Election candidates quizzed
FIVE parliamentary candidates were put under the spotlight in East Devon s take on Radio 4 s Any Questions on Wednesday.
FIVE parliamentary candidates were put under the spotlight in East Devon's take on Radio 4's Any Questions on Wednesday.
Voters packed into All Saint's Church hall in Sidmouth to quiz Sharon Pavey (Green), Paull Robathan (Liberal Democrat), Hugo Swire (Conservative), Gareth Manson (Labour) and Michael Amor (UKIP).
More than 140 people attended but only a handful were first time voters indicating that politician's attempts to connect with young people in the wake of MP's expenses row had met with only limited success.
First-time voter Sophie Foster reflected the general feeling of apathy and asked why she should bother voting.
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Mr Robathan said: "If you don't vote and if everyone of your age doesn't vote, then you don't deserve what you get but you certainly can't blame us for giving it to you. Every vote matters."
There was a distinct feeling from the audience that many didn't believe what any of the parties were telling them.
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Leonard Lewis said: "I don't think we have been told anything like the truth on the state of the economy."
Another resident Tina Day asked wondered how each party stood on the reform of the electoral system, while Howard Rippiner asked how "can we justify spending over �133bn a year to be members of the European Union 'club' when we are so heavily in debt?"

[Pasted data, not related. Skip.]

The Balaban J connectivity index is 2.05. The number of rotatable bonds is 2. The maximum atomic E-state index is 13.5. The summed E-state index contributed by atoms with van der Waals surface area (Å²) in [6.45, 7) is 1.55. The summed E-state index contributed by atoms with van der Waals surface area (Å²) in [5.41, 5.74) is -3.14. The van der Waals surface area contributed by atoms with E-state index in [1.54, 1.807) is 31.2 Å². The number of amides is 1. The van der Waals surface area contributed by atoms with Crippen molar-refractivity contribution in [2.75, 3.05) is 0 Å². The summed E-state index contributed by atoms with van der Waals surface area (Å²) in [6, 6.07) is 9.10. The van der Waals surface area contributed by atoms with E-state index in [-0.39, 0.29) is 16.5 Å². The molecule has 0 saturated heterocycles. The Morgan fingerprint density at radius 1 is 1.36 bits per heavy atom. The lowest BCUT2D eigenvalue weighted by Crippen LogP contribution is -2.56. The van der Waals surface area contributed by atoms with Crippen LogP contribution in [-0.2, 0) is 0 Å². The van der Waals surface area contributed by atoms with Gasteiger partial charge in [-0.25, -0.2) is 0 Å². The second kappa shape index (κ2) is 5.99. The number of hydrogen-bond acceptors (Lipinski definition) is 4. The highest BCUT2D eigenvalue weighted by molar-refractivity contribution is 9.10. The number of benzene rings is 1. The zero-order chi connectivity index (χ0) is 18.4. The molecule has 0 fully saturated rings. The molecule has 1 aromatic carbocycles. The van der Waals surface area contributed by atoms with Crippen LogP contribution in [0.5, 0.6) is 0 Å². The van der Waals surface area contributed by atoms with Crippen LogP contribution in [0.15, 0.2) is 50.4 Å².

Global warming, the carbon footprint, replacement of Trident, withdrawal of British and NATO troops from Afghanistan and the war in Iraq, were just some nationally important topics raised.
The Reverend Handel Bennett, chairman of Sid Vale Association, asked about protecting East Devon's Area of Outstanding natural Beauty from developers.
"It is a question of balance," said Ms Pavey. "You shouldn't be using Greenfield sites. Do something with the one million homes that are empty. We need to create more social housing for rent and shift away from the right to buy."
Joan Bougourd, from Carers' Support, asked candidates for their policy on the carer's allowance, which ceases at retirement.
Some 74,000 people in Devon were identified as carers in the 2001 census, and the Kings Fund has calculated carers save Government �89 billion annually.
"It is ludicrous that just because you have to retire this should be stopping. It is barmy," said Mike Amor. "It is only right you compensate people caring for the family.